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I recently joined a lab that is still in the process of getting set up. Our approach to acquiring electrical components (e.g. resistors, caps, opamps, etc.) so far has been to just wait until we decide we need something, and then when we do need it we buy a bunch of that component, along with maybe some related components. Unfortunately, I'm finding that this work flow leads to a lot of time spent waiting for parts to arrive. So my (soft) question is: What's the best way to stock a new lab with (standard) electronics components? Are there e.g. kits one can buy, or should I just go systematically through a vendor website and buy 20 of everything I could possibly need? (Or perhaps the approach we are taking is best, and we should just suffer with it for a month or two until we are eventually all stocked up...)

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closed as primarily opinion-based by Bence Kaulics, PeterJ, dim, Olin Lathrop, Daniel Grillo Jun 23 '16 at 11:33

Many good questions generate some degree of opinion based on expert experience, but answers to this question will tend to be almost entirely based on opinions, rather than facts, references, or specific expertise. If this question can be reworded to fit the rules in the help center, please edit the question.

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    \$\begingroup\$ "buy 20 of everything I could possibly need" - so cost is not an issue then? \$\endgroup\$ – Roger Rowland Jun 23 '16 at 7:20
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    \$\begingroup\$ See here and here. \$\endgroup\$ – Transistor Jun 23 '16 at 7:23
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Search on ebay or aliexpress and very often the price for 2 pieces is the same as for 100 pieces. SO search what you want and enter something like: "50 pcs" or "100 pcs". And mostly they are not much more expensive and you get 100 pieces instead of 2 for the same price.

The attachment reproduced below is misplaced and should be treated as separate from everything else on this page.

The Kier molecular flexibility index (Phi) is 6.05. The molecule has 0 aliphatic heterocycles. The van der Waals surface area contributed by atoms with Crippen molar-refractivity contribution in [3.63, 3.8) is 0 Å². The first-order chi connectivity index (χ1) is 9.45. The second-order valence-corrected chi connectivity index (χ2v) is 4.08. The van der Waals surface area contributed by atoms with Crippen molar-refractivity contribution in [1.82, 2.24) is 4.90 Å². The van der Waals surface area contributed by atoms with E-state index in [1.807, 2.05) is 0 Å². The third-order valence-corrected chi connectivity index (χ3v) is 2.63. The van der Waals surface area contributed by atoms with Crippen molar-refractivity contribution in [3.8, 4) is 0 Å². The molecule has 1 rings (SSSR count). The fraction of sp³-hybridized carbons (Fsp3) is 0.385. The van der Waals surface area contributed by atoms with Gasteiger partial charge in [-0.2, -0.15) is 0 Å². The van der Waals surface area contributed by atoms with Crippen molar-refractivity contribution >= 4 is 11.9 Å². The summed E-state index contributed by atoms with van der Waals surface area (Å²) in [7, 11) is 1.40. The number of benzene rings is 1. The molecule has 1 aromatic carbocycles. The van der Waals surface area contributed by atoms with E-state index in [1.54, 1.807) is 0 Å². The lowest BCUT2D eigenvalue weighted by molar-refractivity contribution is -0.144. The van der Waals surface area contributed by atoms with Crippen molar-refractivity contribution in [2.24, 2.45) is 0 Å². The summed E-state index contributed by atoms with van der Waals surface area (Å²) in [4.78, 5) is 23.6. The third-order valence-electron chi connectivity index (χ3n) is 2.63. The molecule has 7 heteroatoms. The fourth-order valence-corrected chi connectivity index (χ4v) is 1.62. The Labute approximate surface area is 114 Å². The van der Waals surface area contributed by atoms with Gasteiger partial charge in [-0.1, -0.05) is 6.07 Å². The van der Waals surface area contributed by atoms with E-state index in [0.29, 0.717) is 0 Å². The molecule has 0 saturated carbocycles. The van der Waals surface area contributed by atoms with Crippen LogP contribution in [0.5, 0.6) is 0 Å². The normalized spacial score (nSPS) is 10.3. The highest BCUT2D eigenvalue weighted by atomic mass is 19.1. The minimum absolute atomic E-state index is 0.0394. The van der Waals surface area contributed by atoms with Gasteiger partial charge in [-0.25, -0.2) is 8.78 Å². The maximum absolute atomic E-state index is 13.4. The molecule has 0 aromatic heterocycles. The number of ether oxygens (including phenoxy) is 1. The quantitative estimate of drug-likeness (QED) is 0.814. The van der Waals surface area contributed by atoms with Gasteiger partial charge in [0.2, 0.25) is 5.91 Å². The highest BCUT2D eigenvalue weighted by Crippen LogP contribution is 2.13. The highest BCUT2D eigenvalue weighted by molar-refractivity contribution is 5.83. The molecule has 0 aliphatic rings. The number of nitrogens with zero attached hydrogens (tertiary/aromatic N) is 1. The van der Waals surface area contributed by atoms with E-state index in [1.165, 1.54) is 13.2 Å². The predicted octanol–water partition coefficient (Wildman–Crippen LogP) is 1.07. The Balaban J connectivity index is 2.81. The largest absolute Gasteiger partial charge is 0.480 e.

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It completely depends on what type of components your lab needs.

If we are talking microprocessors, motors, servos, transformers, high voltage relays etc. It will be very expensive to keep all you need in stock. However if we are talking passive components, transistors, wires, diodes etc, then I would recommend going onto Mouser or Farnell or similar store and buy a 100-1000 of each of these inexpensive components, that will not cost you much.

However apart from this cheap components I would not recommend keeping anything else in stock unless you are planning to go big. Delivery times from Farnell and Mouser etc. within Europe and US are 1-2 days.

My suggestion overall is: buy basic components for your lab and keep them in stock, and do some planning before each project, this way you should be able to order things and get them to your place in reasonable time.

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    \$\begingroup\$ I agree with NoobPointerException, get basic components such as resistors, capacitors kits. It depends on what you are working with. When I first started, I was prototyping with throughhole componetns. So, I had range sets of standard resistors and capacitors values (about 20 pcs each). However, I soon moved to surface mount components and do not use the throughhole anymore - they just stay in a drawer. Unless I need to make a quick check on something (which in many cases can be simulated). If you were more specific about what kind of work your lab performs, it would be easier suggest. \$\endgroup\$ – Nazar Jun 23 '16 at 13:36
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For passive components you could easily find a kit with wide range assortmets of a common value resistor, capacitor (plastic film, electrolytic, ...) etc.

If you talk about professional lab (I think it's the case), I prefer to buy from secure channel, like RS Components, Farnell, Digikey, etc, Also the delivery time is short.
For a home lab you could buy from ebay or similar without problems. With less than 20 euro I bought a lot of assortments from AliExpress (resistors, capacitors, button, AVR programmers, etc). I done a little lab.
But the delivery time is really long, one month or more.

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